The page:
For many, it's The Diary of Anne Frank that brings Nazi Germany up close and personal for the first time. For me, it was The White Rose and Sophie Scholl. Sophie set the standard for courage, both consciously and unconsciously throughout my life.
The White Rose was such a story, though it was not fiction, as were most books I read. When I reached the last chapter and young Sophie and her brother Hans were executed, I was caught by complete surprise. Nothing in my short life had prepared me for Hitler.
Hans and his friends went out at night and painted slogans on buildings at the university they attended: Hitler the Mass Murderer and Freedom!
Since I rediscovered Sophie's story in the book Women Heroes of World War II, by Kathryn J. Atwood, I've had a sick-to-my-stomach feeling of fear and dread off and on, as well as finding myself close to tears in unguarded moments.
As my childhood experience of this story revisited me, I realized I had often measured myself against Sophie. Holding my whiny self up to her light, I always fell short. Below, Sophie Scholl's mug shots.
When I first came across Fannie Sellins’ story, (which is now my forthcoming book) the title of the article was In the Midst of Terror, She Went Out to Her Work. I pursued details as if they were an antidote to my fatal condition. How had Fannie found the courage to go out on the picket line day after day when violent men had threatened to kill her?
When I discovered the American military nurses that had been captured POW by the Japanese in WWII, (the subject of Pure Grit) I went on a mad search of the internet for details. I ordered every book I could find that had been written about them. How had these women survived starvation, sickness, isolation for three long years in captivity? How had they kept courage when day 930 in prison camp turned into day 931.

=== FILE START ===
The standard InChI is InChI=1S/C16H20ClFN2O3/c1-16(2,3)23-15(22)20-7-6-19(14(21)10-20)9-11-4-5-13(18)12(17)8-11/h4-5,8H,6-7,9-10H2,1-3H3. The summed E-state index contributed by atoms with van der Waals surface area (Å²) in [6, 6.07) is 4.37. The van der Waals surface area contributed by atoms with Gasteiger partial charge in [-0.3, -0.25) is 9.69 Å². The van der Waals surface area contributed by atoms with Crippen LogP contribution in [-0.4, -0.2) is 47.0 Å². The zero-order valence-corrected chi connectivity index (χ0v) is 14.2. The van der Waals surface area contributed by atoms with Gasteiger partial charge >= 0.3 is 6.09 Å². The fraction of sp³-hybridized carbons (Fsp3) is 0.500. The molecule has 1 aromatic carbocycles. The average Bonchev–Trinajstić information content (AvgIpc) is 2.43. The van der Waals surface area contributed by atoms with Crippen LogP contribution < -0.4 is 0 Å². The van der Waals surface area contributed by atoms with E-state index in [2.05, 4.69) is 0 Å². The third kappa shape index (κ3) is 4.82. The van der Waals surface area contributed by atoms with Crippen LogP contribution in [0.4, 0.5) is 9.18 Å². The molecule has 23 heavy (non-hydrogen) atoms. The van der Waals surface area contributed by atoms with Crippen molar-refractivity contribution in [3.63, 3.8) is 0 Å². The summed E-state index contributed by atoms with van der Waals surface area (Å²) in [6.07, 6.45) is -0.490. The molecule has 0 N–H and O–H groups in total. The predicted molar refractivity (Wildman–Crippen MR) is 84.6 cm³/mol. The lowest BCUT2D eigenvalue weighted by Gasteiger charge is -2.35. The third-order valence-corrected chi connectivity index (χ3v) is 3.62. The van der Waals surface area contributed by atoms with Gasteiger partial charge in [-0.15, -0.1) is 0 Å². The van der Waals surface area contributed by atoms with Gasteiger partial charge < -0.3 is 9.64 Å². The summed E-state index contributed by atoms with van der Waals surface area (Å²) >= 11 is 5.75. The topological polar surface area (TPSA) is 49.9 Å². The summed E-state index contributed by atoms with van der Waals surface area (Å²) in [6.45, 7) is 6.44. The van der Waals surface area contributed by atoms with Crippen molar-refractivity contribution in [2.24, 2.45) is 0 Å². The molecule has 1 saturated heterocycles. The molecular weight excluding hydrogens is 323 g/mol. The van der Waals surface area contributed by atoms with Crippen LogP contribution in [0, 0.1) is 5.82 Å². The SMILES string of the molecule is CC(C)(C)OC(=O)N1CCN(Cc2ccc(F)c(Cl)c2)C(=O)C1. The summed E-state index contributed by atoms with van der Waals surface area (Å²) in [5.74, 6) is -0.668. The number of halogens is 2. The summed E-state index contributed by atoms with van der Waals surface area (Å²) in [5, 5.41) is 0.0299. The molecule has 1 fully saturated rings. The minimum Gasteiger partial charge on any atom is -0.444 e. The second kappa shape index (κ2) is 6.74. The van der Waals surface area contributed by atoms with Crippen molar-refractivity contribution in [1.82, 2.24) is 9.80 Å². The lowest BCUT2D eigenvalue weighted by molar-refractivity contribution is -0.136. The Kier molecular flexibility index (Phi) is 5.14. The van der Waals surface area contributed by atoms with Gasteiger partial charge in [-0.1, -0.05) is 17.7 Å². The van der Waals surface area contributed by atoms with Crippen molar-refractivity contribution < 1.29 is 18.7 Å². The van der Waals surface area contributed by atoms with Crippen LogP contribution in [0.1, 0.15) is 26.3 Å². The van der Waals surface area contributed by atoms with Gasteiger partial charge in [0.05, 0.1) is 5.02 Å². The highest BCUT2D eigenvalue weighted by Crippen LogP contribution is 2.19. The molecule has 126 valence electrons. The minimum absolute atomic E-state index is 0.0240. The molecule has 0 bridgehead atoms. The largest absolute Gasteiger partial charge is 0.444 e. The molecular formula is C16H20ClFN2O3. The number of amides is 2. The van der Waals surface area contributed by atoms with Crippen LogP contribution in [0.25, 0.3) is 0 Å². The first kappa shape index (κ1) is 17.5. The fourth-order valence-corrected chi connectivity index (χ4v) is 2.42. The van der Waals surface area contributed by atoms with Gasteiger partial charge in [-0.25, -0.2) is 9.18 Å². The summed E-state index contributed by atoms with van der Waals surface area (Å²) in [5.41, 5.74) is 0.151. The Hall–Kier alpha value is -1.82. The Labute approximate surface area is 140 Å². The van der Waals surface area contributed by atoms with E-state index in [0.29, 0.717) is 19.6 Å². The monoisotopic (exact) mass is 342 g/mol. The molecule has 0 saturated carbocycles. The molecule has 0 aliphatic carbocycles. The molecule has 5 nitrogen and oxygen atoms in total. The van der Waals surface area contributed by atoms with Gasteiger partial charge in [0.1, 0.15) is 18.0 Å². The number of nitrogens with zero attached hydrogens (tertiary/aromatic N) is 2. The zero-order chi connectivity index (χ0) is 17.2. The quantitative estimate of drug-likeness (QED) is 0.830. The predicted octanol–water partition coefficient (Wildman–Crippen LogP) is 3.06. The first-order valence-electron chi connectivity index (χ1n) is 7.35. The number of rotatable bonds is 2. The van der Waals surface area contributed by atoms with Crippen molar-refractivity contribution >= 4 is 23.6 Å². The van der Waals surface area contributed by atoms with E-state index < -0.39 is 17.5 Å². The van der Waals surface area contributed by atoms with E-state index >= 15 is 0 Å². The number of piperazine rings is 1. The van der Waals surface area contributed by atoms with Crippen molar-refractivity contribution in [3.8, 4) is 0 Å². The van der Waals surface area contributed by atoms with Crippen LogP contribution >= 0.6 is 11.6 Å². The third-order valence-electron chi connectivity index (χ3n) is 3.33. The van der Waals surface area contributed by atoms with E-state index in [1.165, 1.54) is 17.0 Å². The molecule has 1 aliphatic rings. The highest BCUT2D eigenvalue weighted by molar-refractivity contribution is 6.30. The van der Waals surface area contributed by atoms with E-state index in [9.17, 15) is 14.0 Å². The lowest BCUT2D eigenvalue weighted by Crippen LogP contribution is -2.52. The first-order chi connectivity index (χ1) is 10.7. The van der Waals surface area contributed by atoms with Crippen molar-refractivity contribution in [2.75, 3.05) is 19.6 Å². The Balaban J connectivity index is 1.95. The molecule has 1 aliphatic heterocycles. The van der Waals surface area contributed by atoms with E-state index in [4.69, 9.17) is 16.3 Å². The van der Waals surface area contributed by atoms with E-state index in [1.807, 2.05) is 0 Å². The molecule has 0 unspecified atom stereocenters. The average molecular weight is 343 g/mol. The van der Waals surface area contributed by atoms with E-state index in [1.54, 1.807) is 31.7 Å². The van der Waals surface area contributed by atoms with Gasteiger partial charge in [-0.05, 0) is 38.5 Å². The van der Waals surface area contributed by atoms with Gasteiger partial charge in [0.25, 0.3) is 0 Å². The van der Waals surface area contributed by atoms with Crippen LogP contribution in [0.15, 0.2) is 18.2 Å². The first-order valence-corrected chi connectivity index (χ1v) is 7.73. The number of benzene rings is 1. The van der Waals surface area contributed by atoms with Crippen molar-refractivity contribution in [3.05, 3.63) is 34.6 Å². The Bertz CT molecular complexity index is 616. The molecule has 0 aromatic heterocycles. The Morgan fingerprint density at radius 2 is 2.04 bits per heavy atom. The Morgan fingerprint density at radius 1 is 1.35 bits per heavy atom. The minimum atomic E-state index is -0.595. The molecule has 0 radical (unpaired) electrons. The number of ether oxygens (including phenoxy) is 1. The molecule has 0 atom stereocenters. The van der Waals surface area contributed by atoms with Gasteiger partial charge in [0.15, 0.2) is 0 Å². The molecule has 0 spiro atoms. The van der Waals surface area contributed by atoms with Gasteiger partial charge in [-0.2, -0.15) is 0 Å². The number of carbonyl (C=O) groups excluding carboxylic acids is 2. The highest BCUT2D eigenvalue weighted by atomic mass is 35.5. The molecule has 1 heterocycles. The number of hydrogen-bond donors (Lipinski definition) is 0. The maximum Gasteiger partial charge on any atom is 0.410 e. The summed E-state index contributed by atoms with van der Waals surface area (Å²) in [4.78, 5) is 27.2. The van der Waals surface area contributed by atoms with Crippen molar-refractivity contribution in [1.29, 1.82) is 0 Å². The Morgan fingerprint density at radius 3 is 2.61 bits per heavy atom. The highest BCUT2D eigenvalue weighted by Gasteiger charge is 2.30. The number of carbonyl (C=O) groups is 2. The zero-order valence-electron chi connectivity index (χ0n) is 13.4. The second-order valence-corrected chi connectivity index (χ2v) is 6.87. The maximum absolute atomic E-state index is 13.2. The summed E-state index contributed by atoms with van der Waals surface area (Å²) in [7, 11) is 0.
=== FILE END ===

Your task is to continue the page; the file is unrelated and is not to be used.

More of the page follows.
As a girl, I could imagine myself bravely printing forbidden pamphlets to protest an unfair government. But I only identified with Sophie to a point. I did not have the courage to risk my life as she did.
Sophie’s conviction never left her. She and Hans were executed three hours after their sentencing for treason. The prison guards reported: “They were led off, the girl first, she went without the flicker of an eyelash. None of us understood how this was possible. The executioner said he had never seen anyone meet his end as she did."
Sophie told her cell mate the day before her death, "It is such a splendid, sunny day, and I have to go. But how many have to die on the battlefield in these days, how many young promising lives... What does my death matter if by our acts thousands of people are warned and alerted."
Today, I am not measuring myself against Sophie's courage. I'm accepting myself for who I am, and I'm freer to see Sophie more clearly, too.
When her story is no longer tinged with my self-judgement, I have greater capacity to be inspired by her integrity, to marvel at her valor, and to believe in our human ability to act with virtue in depraved and brutal circumstances.
Any thoughts? I'd love to hear from you. Leave your comment below.